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  • Writer's pictureSlow Coach

10 Classic French Pastries And Desserts To Try In Paris!!

Paris is the mecca for sweet tooth! And travel we did just to please our appetite for a good desert! A weekend of walking and exploring, and experiencing a bit of what Paris has to offer! Crispy to creamy and sometimes both combined, light and flaky or totally decadent there is no end to the indulgence you can bestow upon your palette!

Here is our list of favourites! Don’t count the calories but devour each mouthful of perfectly crafted treats because relishing a bite is the best way to feel alive!

Pistachio Chocolate Escargot from Du Pain et des Idées

1. Pistachio Chocolate Escargot

This spiral shaped flaky pastry is every Parisians love affair. Made from the multiple layers of thin buttery dough, the pastry is given a swirled shaped like a snail – which explains the name! A generous amount of pistachio paste and chocolate flakes are tucked in between the dough layers and cooked until they are perfect golden. Best eaten fresh when it still carries the warmth of the oven. Every bite of this pastry carries a symphony of flavour and texture that comes from the flaky pastry, rich nutty pistachio paste and melted chocolate bits. Perfect for breakfast, Pistachio Chocolate Escargot is popular among locals and tourists. One of the best places to try Pistachio Chocolate Escargot is at a very famous French Bakery, Du Pain et des Idées, which is a block away from Canal St Martin.

Freshly made plain croissant from Du Pain et des Idées

2. Croissant

The best way to kick start your day in Paris -A perfectly made fresh croissant and a cup of coffee! The humble looking croissant can be considered the darling of Parisian and French gastronomy but has its roots in Austria. Food historians believe that the innovation of modern-day French croissant was inspirited by the Austrian pastry kipfels which has its

own interesting yet controversial past! If legends are to be believed the crescent shape of kipfels came to existence to mimic the crescent moon of Ottoman flag after the Austrian victory over the Ottoman siege of Vienna in 1683. When kipfels came to France, the puff pastry took over the original recipe pastry dough.

A perfectly made croissant should be flaky outside yet soft, slightly chewy, very lightly moist and buttery inside. The layers of pastry should be visible and distinct when cut open. Made from pure butter and slightly sweet yeast dough, the butter and dough are mixed and rolled into multiple layers that give the fluffiness tothe puff pastry. A freshly made plain croissant is good enough to be devoured as it is, though now a days it comes fitted with pastry cream, chocolate, jams and other fillings. We tried this French classic multiple times during our weekend stay in Paris. but the best one we ate was at the patisserie Du Pain et des Idées.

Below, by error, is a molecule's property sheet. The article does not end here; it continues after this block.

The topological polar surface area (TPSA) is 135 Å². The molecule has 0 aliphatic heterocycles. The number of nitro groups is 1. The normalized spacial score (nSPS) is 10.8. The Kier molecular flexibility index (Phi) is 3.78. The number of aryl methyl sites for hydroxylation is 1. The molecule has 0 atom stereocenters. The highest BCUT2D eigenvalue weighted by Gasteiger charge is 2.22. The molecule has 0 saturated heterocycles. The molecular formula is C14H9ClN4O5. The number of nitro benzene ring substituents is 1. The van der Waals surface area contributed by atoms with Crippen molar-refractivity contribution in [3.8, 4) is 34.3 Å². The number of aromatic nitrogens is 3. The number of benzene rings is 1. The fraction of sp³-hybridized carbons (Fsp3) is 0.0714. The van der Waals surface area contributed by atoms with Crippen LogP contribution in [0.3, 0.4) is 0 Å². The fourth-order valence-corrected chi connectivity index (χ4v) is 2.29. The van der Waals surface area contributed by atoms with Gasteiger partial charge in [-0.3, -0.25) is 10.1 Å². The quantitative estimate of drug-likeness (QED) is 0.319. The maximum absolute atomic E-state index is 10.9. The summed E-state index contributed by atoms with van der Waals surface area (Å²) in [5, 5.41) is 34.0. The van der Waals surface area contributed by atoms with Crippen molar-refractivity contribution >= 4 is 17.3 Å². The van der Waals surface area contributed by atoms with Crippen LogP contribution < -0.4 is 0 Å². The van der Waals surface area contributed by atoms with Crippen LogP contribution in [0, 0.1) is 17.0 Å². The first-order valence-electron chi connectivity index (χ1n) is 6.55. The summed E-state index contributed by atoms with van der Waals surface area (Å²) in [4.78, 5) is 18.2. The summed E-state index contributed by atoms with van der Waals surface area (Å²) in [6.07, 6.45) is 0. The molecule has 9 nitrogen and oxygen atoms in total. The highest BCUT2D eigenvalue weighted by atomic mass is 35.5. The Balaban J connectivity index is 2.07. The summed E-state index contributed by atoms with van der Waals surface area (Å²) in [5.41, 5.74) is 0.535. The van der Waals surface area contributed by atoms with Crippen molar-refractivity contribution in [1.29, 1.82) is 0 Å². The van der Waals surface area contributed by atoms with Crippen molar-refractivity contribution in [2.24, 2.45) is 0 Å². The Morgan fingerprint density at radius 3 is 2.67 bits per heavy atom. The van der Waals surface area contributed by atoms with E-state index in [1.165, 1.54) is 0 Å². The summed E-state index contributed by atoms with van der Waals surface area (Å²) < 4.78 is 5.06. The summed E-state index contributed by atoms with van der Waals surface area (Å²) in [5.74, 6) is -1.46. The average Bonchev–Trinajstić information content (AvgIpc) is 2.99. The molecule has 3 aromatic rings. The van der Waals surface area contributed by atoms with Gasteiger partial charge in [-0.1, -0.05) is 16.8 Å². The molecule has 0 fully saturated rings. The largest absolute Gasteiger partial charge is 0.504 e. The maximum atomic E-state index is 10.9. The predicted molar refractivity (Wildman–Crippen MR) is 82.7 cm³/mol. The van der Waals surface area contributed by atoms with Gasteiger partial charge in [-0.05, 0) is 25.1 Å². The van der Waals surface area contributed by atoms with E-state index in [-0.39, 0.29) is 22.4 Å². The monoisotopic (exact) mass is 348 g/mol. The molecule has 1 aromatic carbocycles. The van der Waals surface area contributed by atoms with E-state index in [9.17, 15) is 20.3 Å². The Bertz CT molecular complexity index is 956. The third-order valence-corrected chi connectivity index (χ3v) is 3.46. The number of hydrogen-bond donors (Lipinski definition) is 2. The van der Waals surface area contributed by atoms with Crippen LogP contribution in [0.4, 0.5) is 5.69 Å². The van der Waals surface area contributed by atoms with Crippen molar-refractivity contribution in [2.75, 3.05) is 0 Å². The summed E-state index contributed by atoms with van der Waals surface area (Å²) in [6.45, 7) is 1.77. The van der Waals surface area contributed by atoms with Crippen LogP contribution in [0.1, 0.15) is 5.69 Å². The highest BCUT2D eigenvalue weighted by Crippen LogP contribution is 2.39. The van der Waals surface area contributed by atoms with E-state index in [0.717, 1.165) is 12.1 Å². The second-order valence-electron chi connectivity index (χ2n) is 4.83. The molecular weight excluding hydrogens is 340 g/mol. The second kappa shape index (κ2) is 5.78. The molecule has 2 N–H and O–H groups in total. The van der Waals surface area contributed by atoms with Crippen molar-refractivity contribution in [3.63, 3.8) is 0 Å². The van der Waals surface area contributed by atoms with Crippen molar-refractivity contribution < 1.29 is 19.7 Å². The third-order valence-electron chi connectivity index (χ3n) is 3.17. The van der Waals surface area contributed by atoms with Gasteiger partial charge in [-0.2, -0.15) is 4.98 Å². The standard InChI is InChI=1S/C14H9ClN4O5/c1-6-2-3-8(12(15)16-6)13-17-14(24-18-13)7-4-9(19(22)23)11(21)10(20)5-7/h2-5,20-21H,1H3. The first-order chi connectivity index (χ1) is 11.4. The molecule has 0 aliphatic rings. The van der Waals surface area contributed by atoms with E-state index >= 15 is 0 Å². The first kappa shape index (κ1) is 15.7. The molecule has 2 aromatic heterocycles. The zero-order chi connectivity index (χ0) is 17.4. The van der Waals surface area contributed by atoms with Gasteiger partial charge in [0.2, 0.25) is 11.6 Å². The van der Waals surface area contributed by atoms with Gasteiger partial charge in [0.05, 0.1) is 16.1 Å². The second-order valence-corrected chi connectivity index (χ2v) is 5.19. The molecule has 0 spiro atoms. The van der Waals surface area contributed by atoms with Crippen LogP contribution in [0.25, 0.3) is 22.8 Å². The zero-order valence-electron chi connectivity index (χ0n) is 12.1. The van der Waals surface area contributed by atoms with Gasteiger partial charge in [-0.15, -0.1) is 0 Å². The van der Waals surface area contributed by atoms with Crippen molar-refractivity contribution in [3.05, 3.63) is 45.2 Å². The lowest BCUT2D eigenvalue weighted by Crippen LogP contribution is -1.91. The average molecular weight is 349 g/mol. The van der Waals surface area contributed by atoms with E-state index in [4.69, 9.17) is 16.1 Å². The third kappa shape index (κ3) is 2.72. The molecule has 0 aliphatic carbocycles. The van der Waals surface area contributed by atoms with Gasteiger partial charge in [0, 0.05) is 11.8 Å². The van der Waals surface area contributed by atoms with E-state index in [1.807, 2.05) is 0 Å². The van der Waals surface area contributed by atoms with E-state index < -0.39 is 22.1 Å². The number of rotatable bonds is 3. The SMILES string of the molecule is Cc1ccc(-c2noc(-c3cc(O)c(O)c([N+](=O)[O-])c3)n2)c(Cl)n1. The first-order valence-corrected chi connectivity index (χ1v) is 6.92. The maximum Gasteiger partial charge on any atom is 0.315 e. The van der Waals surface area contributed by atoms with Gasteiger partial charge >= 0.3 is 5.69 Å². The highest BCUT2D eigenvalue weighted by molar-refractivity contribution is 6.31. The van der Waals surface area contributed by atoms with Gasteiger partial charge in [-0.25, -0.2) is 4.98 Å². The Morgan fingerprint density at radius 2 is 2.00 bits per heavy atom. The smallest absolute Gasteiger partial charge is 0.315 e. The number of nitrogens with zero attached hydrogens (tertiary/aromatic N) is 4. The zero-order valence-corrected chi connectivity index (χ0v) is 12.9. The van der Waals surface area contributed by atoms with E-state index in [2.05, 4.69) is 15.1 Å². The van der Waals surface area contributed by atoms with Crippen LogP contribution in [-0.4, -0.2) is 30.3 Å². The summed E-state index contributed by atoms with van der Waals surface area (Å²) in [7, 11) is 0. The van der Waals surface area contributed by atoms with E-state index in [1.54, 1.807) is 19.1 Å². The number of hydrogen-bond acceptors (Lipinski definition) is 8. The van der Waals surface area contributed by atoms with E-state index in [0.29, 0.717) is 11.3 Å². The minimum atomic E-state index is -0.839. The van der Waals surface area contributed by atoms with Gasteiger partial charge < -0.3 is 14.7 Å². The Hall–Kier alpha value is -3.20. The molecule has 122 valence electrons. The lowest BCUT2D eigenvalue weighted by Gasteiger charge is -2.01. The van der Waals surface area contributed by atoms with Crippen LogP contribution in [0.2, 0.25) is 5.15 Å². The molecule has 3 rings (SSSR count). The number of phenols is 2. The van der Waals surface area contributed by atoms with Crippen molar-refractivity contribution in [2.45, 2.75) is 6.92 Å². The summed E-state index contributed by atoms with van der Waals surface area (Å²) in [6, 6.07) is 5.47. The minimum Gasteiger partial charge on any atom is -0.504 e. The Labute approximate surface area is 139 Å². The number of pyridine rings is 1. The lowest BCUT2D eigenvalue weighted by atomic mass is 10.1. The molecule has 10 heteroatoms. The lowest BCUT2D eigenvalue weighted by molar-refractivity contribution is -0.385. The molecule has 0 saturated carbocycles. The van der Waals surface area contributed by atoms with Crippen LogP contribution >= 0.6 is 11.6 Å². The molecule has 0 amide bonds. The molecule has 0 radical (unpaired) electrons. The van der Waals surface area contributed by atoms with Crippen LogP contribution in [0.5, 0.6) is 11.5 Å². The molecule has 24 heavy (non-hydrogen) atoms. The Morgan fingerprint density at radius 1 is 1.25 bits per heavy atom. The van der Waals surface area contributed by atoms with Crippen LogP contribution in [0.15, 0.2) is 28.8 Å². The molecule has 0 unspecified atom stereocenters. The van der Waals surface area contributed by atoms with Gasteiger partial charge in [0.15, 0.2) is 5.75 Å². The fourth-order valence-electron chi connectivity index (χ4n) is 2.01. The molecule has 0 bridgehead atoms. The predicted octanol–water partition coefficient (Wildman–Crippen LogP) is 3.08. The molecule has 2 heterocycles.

Miniature Paris Brest from Stohrer

3. Paris Brest

Created by chef Louis Durand in 1910 to celebrate the Paris-Brest-Paris cycle race that used to go past his patisserie, this classic French pastry is characterised by its toasted nutty flavour and the aroma of praline cream. Hence the shape of Peris-Brest resembles the wheels of a cycle. This delicate and soft ring-shaped pastry is made by baking the pastry dough ‘pâte à choux’ topped with almond flakes till golden brown. Then the pastry ring is sliced horizontally into two and filled with a generous portion of hazelnut, almond mousseline and praliné cream. This classic pastry is now made by chefs all around the country. We tried this French delicacy at Stohrer, a famous classic Parisian patisserie. The one we tried was a smaller version/portion of the pastry though no different from the actual Paris-Brest in flavour, taste or texture.

Socked in rum - Rum Baba from Stohrer

4. Baba Ru Rhum or Rum Baba

Baba ru Rhum or Rum Baba is a spongy cake filled with raisins and soaked in rum as the name suggests. The spongy cake is baked in baba mould or a ring mould as the centre of the cake can be filled with whipped or pastry cream or fruit like raisins. The critical part of this desert is the texture of the cake which is required to be soft and spongy to absorb the rum but at the same time firm enough to hold its shape after getting absorbed all the alcoholic syrupy liquid. It is traditionally served with a cherry on top and a dollop of whipped cream. The story goes that the cake was invented by pastry chef Nicolas Stohrer who cooked it for Polish King Stanislas Lesczyńska. Thus, the Stohrer patisserie was the first in Paris that start selling this cake to Parisians. There are dividing opinions on the origin of the name for this, as few believe the name Baba ur rhum came from the Arabian Nights character Ali Baba, while others believe that the name is derived from the Slovic word baba which means grandmother. The cake we tried in Stohrer patisserie had very strong flavour of alcohol in it and the extra sweetness was bit too much for our liking. Nevertheless, it was a classic French desert to be tasted in Paris.

Lemon Yuzu Meringue Éclair from L'Eclair de Génie

5. Éclair

This sophisticated yet simple classic French pastry needs to be in every food lover’s list while visiting Paris. Made from the simple pastry dough of pâte à choux (which is also used to make other French classic pastry like profiteroles or croquembouche), Éclair is an elongated tube-shaped casing filled with pastry cream in the centre and coated on top with a layer of confectioner’s glaze. In the classic chocolate Éclair, the top glaze is made of chocolate ganache. It’s believed that the shining chocolate glaze gives the pastry its name as Éclairs in French stands for lightning. A perfectly made Éclair can be easily recognised by its crispy exterior, a soft interior and a generous portion of creamy filling in the centre. Though earlier, the Éclair used to come with traditional filling of vanilla or chocolate pastry cream and chocolate glaze, now a days chefs are infusing the pastry cream and top glaze with various other flavours such as seasonal fruits or modern classics like pistachio, salted caramel, coffee and more.